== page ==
Angel Deverell comes from a lower middle class family but is passionately ambitious to succeed as a writer of melodramatic novels. The film takes on the mood of one of her novels - the melodrama is evident from the opening scene with the choice of music. While the press notes for the film give no hint that the director's intent of fantasy, I can't take it any other way. Angel succeeds at a very young age, beyond her wildest dreams. The narrative is almost dream-like. I have no experience of Douglas Sirk's films, but from what I've read, the film appears to be a homage to his work.
The production of the film is lush and the film looks beautiful. The period reproduction is very competent, but the genre of film won't appeal to everyone. Ozon clearly has an interest in women's stories and these often have appeal regardless of gender. I suspect the melodrama of Angel is likely to appeal more to women than men, and to lovers of English period dramas.
The Nanny Diaries
The husband and wife team that brought us the innovative American Splendour (2003) has worked together again for a more conventional comedy with The Nanny Diaries. The film satirises a tendency among some of the extremely wealthy of Manhattan's Upper East Side who, courtesy of their husband's huge income, can afford to both not work and pay others to raise their children.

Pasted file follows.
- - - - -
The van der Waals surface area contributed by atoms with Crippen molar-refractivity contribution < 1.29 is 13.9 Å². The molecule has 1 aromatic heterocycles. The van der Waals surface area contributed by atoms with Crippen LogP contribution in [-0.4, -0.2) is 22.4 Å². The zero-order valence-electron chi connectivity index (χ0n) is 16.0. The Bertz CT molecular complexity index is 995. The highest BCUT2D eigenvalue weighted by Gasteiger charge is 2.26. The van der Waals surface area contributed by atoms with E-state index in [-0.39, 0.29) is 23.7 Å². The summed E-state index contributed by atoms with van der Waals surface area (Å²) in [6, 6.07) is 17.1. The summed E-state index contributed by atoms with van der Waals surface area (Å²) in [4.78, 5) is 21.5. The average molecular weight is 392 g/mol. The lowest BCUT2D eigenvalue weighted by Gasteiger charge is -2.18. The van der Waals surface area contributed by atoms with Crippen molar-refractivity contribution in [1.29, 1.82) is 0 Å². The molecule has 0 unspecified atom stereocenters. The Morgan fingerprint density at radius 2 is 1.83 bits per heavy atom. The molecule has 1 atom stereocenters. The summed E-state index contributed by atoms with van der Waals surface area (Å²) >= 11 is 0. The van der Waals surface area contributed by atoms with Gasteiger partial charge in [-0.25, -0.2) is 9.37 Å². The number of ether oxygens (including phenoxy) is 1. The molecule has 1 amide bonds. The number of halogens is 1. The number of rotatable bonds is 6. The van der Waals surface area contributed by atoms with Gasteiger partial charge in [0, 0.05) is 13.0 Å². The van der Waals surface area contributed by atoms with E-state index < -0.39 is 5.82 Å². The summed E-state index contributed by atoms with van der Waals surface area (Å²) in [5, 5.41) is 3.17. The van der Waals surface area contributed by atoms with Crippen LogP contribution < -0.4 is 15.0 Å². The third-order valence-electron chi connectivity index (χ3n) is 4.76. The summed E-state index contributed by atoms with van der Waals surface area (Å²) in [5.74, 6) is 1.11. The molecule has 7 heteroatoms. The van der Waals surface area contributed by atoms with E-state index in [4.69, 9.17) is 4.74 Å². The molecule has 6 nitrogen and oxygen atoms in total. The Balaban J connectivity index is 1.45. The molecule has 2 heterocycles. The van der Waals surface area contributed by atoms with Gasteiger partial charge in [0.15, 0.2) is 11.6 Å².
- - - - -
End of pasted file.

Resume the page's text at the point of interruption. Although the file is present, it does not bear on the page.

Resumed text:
Paul Giamatti and Laura Linney play Mr. & Mrs. X, Scarlett Johansson plays Annie the Nanny and Nicholas Art plays Grayer, the X's young son. The performances are acceptable enough, and there is some genuine humour, but the writing felt clumsy to me, and fell into stereotypical cliché. Johnasson has potential with comedy, but while the clumsiness of her role in Woody Allen's Scoop melded reasonably with the narrative and style of the film, it doesn't quite gel in this film. Maybe that's a weakness in the direction or editing - I couldn't really tell. It just didn't quite work for me.